Now, I take it, a painter or a decorator must be primarily concerned with producing something of beauty, even if, owing to circumstances over which he has no control, it cannot be "a joy for ever." Let his problem be of the simplest - the choice of a flat tint for a wall, for instance - the important element of individual taste comes in. This, again, must be checked by considerations of adaptability and utility, such as aspect and conditions of lighting in the room, the kind of room, its proportions and purpose.

View in Bournville

View in Bournville

Cottages at Bournville

Cottages at Bournville

Designed by Alex. W. Harvey

We all know what a different effect the same tint has in full or in half-light, in sunlight or in shadow, and what transformations are effected in rooms by simply changing the tint or the wall-paper.

The effect, too, of the same tint upon different surfaces should be noted. Any texture or granulation of surface improves the quality of a flat tint, and for this reason wall coverings with a texture in them; such as are known under the name of Burlaps, are excellent, providing a variety of plain tints of pleasant texture for wall coverings, or admirable grounds for the decorator to work upon.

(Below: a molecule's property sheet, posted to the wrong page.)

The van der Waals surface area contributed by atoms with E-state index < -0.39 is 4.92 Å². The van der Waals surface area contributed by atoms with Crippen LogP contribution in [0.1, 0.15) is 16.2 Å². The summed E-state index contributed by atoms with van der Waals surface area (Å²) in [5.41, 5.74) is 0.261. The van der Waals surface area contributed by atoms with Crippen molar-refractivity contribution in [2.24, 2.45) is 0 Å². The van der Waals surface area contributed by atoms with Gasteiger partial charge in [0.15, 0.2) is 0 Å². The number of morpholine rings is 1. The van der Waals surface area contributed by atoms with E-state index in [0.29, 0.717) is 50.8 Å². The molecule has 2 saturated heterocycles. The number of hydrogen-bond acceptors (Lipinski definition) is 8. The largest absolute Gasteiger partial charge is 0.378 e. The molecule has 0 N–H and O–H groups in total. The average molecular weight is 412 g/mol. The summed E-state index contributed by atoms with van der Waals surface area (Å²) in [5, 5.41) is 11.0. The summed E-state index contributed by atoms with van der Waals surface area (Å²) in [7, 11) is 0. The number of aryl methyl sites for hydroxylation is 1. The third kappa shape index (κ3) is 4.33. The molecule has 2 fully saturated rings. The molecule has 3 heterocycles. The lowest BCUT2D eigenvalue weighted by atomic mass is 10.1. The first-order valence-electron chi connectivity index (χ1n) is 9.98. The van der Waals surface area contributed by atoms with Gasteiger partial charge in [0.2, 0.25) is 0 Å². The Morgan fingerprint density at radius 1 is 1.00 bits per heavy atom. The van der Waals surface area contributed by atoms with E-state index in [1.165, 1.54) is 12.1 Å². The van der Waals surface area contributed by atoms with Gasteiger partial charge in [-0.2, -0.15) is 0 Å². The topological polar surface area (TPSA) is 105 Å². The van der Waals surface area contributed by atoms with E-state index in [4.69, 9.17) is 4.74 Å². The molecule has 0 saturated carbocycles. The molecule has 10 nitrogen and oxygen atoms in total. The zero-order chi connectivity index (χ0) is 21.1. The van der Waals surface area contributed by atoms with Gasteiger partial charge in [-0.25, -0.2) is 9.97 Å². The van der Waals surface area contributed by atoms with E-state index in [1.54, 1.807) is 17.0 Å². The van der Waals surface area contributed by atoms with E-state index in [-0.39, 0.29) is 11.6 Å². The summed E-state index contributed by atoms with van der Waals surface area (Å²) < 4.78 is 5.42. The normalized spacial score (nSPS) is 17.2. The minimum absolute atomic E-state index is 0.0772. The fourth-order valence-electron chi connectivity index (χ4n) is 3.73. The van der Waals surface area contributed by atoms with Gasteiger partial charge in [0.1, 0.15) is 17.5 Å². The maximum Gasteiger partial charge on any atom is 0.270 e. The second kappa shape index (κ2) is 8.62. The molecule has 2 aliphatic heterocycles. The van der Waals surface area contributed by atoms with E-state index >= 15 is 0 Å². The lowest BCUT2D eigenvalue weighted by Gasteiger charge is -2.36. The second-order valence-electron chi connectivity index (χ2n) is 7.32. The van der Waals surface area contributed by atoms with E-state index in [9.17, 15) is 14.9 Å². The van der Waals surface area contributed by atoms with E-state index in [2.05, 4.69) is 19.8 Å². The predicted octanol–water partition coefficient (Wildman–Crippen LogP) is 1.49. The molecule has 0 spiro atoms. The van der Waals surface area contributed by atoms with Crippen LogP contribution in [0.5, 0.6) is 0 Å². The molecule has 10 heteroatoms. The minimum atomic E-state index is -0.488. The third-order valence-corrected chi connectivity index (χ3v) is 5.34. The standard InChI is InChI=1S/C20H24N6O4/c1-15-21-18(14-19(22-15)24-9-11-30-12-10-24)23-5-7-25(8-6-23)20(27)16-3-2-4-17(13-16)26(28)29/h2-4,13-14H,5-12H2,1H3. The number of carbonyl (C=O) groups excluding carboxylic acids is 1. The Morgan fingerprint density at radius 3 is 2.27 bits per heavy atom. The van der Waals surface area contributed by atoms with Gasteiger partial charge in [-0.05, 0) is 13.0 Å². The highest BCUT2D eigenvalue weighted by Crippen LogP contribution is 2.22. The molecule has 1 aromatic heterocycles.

A good sense of colour, therefore, is of the first importance. A knowledge of how to produce certain tints; the effect of one tint upon, or in juxtaposition to, another; the effect of one tint and of different tints in the same light; the best grounds for different tints; all these things, in addition to the workman's skill of hand in laying on paint evenly, are essential parts of a painter's and decorator's training and equipment.

The complex elements out of which have been evolved our ideas of harmonious decoration are not more complex than those out of which the varieties of the modern house have been produced. True taste, as well as common sense, would say, "cut your coat according to your cloth" - build your house and decorate it according to what you can spend upon it: let it represent your own ideas of taste and comfort, after due thought, and not be an imitation of another's, or of something in the mode which you think you ought to like, neither something costly because of the cost, or a cheap imitation of something costly.